The big news tonight is that Google has released a premier edition of its Google Apps package (previously known as Google Apps For Your Domain). I've been following the Web Office trend for a long time and, like everyone, have been particularly obsessed with Google's gradual progression towards a Web Office suite. Tonight is another step towards fully challenging Microsoft Office, but there is still a ways to go. More on that in a minute, but first a quick overview of what's in Google Apps Premier.
The new 'suite' includes the existing Google Apps tools - Gmail, Google Talk, Google Calendar, Page Creator and Start Page. New to the package is Google Docs & Spreadsheets, a significant edition considering that word processing and spreadsheets are mainstays of Microsoft Office. A comparison between the free edition and premier is here. Also new of note is APIs "to integrate with your existing infrastructure" and ability to integrate with 3rd party applications and services. 'Best of breed' web apps is another theme we obsess over here at Read/WriteWeb - so APIs and 3rd party features will go a long way towards making Google Office an attraction for external developers and startups. Google wants to be the center of the Web Office ecosystem, a very wise strategy.
For now, I'm a bit more cautious about this news. I see it more as just another step for Google towards a full Office suite. There's still no presentations app, CRM.... or JotSpot for that matter! Google Apps is still a fairly loose package of web-based office apps, not as integrated as it could be yet. The strength of a Web Office suite is collaboration and other web native functionality - whereas desktop office suites have much more sophisticated functionality. There's also the small matter of offline functionality (which is starting to appear in web apps, but slowly) and whether businesses want to host their office with an external party like Google.But the gap is definitely closing, no doubt about it, between Google and Microsoft in office software. I'm waiting with interest on Google's next step - which I'm guessing will involve more integration between their apps, a la something like Basecamp or Central Desktop. I'm also waiting to see some of the new web native features that JotSpot (a Google acquisition last year) had, plus of course missing apps like presentations.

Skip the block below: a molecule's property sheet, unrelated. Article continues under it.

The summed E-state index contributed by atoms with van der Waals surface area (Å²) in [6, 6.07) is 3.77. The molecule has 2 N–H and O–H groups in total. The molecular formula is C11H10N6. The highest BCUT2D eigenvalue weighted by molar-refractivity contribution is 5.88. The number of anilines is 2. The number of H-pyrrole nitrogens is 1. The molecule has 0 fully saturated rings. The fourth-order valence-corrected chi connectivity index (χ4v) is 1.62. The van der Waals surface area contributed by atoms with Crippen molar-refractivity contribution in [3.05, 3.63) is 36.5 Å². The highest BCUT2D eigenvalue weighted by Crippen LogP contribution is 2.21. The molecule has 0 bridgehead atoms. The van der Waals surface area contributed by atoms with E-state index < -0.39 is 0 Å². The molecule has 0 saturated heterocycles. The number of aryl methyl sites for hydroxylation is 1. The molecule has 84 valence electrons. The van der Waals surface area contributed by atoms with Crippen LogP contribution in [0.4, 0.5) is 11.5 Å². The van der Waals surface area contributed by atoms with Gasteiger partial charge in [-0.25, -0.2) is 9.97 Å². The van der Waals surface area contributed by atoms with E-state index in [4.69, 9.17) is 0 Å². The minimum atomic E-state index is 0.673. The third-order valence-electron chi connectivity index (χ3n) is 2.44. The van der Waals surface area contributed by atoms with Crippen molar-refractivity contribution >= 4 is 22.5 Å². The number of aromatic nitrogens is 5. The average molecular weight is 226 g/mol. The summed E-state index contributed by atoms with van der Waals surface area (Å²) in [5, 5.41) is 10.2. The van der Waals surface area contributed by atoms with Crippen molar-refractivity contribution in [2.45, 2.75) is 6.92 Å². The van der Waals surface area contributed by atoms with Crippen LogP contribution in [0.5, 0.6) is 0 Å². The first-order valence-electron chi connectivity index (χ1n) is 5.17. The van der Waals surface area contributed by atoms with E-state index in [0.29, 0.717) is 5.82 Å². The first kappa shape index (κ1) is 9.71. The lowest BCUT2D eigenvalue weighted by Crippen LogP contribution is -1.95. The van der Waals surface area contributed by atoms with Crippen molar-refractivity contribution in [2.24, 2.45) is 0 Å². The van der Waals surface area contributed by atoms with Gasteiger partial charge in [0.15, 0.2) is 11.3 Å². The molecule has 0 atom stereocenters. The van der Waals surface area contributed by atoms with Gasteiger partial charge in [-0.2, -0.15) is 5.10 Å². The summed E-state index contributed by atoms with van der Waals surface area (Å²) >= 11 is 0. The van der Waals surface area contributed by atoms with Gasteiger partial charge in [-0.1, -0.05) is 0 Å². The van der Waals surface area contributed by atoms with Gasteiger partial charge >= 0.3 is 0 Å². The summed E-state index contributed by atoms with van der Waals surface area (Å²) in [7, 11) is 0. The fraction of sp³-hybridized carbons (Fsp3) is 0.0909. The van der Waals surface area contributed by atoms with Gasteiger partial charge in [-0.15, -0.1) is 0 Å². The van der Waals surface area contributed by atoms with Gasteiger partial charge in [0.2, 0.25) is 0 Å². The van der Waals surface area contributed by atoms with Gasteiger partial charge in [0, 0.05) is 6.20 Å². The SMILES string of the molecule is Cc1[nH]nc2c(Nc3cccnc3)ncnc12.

Gmail offers a lot of flexibility when it comes to the way you manage your email. Innovative features like labels, a dedicated mobile phone client and rich script-ability via Firefox's Greasemonkey plugin create a unique appeal for users from nearly all walks of life.
After a year-long public gestation period, Adobe Photoshop Lightroom software has attained "gold code" status and will soon be available to the world. Along with Apple's Mac-only<!-- start ziffarticle //--> Aperture<!-- end ziffarticle //-->, the cross-platform Lightroom belongs to a new breed of digital photo software oriented around workflow: the process of getting the photos off your camera, organized, enhanced, and output to the medium of your choice. Lightroom by design works primarily (though not exclusively) with RAW-formatted images, and it certainly qualifies as an exceptionally useful and accomplished piece of software.
If you're one of those who only uses Photoshop for its core photo editing capabilities, and doesn't need the dozens of other graphic arts features or the complex user interface, then Lightroom or one of the new breed of photographer specific editors is just the ticket for you. In this issue of DigitalPro Shooter we'll look at the newly announced Adobe Lightroom and also talk a little about how it compares with Apple's Aperture and LightZone from LightCrafts.
The first big change in Photoshop's editing paradigm since Layers came with the introduction of Camera Raw. Camera Raw allows non-destructive application of some fairly sophisticated image processing directly on the camera's raw data. The obvious question photographers began to ask is why they couldn't have those same powerful functions for use with their JPEGs (like Bibble offers) and in Photoshop itself. Changing Photoshop entirely to address the needs of photographers is impractical, so Adobe has built Lightroom "from the ground up" (their words, not mine) to meet the needs of the serious photographer.
Lightroom Beta 4 also features: